Sunday, January 8, 2012

Class(room) Rage

I saw an advertisement today in the Sunday Times for a prominent - and very expensive - tuition centre, featuring three top students who referred to themselves as "intrepid baker" and "curious lover of all things Japanese". (I suppose allowing the students to write their own self-descriptions is a nod to their creativity, but give the kids another five years or so and they're going to be very, very embarrassed.)

This, coupled with a recent article on how tuition centres are now making potential entrants take tests, really pissed me off. As a tuition teacher myself, I know better than to take credit for my students' intelligence or ambition, like the ad appeared to do. The fact is, most students arrive already shaped by their parents. If you come from a middle or upper-middle class family, one that sets aside money for your education and takes you to plays and museums and trips abroad, then of course your grammar will be perfect, your mind agile and your personality engaging. You too will write precocious essays on criminal justice and debate global politics in a convincing and intelligent manner. You too will attend a top girls' or boys' school.

Like most educators, I love teaching kids like that. But I don't often get to, because I work in a tuition centre that doesn't require pre-entry testing (except in cases of foreign students who have not yet passed their English requirement). My students are the regular kids I grew up with - the neighbourhood children who hang out at the void deck, speak in their mother tongues and hope to enter polytechnic after Secondary 4. My students arrive in my Secondary 1 English class looking depressed after getting their secondary school postings. For the sake of not embarrassing them in public, I never ask what stream they're in.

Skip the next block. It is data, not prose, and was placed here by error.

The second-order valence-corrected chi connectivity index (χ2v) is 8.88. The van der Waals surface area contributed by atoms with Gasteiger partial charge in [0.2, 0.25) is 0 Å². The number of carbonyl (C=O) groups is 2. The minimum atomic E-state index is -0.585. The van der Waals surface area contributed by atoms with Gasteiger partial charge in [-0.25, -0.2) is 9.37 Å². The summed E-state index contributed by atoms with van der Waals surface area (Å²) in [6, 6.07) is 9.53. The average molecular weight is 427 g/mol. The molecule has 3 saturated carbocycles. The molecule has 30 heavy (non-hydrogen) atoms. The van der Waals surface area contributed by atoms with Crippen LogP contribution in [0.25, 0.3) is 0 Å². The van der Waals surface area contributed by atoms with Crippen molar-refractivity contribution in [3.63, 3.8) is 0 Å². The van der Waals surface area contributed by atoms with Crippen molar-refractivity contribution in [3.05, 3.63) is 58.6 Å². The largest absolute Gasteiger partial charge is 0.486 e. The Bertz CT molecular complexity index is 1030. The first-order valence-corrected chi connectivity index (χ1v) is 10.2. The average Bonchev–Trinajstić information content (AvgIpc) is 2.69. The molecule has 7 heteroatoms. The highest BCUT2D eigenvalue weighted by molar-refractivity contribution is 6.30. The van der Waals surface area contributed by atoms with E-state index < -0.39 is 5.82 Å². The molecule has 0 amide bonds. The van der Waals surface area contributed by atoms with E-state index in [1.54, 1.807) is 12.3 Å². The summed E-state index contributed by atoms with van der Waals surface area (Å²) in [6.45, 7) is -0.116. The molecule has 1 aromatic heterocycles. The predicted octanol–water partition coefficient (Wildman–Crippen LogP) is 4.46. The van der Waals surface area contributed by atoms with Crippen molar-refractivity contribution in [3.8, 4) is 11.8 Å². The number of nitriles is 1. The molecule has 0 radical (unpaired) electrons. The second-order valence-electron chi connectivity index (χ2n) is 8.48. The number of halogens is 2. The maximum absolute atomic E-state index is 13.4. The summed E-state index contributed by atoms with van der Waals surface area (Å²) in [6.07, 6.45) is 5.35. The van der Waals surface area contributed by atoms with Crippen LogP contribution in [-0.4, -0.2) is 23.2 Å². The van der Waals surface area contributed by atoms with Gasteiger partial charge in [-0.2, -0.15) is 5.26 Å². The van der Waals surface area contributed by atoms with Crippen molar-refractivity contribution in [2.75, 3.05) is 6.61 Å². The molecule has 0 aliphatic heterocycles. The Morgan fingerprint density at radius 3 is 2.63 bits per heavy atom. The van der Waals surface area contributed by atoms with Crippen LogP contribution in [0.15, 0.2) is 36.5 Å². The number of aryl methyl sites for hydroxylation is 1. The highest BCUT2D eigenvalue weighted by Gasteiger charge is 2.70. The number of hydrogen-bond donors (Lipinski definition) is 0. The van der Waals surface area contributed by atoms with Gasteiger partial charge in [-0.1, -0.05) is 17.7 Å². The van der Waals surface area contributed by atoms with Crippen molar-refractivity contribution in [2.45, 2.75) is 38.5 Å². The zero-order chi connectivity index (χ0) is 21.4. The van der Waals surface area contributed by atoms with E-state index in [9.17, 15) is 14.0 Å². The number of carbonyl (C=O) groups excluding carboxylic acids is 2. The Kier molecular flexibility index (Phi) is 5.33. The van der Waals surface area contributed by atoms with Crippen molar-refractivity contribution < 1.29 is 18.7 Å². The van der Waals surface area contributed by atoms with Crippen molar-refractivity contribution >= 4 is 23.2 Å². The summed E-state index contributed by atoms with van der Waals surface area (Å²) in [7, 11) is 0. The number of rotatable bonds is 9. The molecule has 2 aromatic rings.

These are the students who need tuition most. They need to revise basic skills at their own pace, and get the personal attention that their overworked teachers can't give them. For them, the struggle to learn is more urgent, and ultimately perhaps more satisfying. Last year's major achievement for me was helping a shy, undersized Normal Technical student do well enough to be promoted to Normal Academic. I was moved that he had found the courage to stay back after class and ask for help. Until then, he hadn't said more than two or three words in all the weeks he'd been in my class.

I offered guidance, but he did the heavy lifting of all the extra grammar exercises I assigned. At the end of the year he told me (while smiling, a rare sight) that he had been promoted, and I told him honestly that the news had made my day - in fact, my entire year.

So it galls me that these tuition centres call themselves tuition centres, when they're really enrichment centres. They enrich those who are already wealthy in knowledge. The classes are definitely fun and engaging, but let's not pretend they are essential, or that they are fully responsible for their students' success. They're not.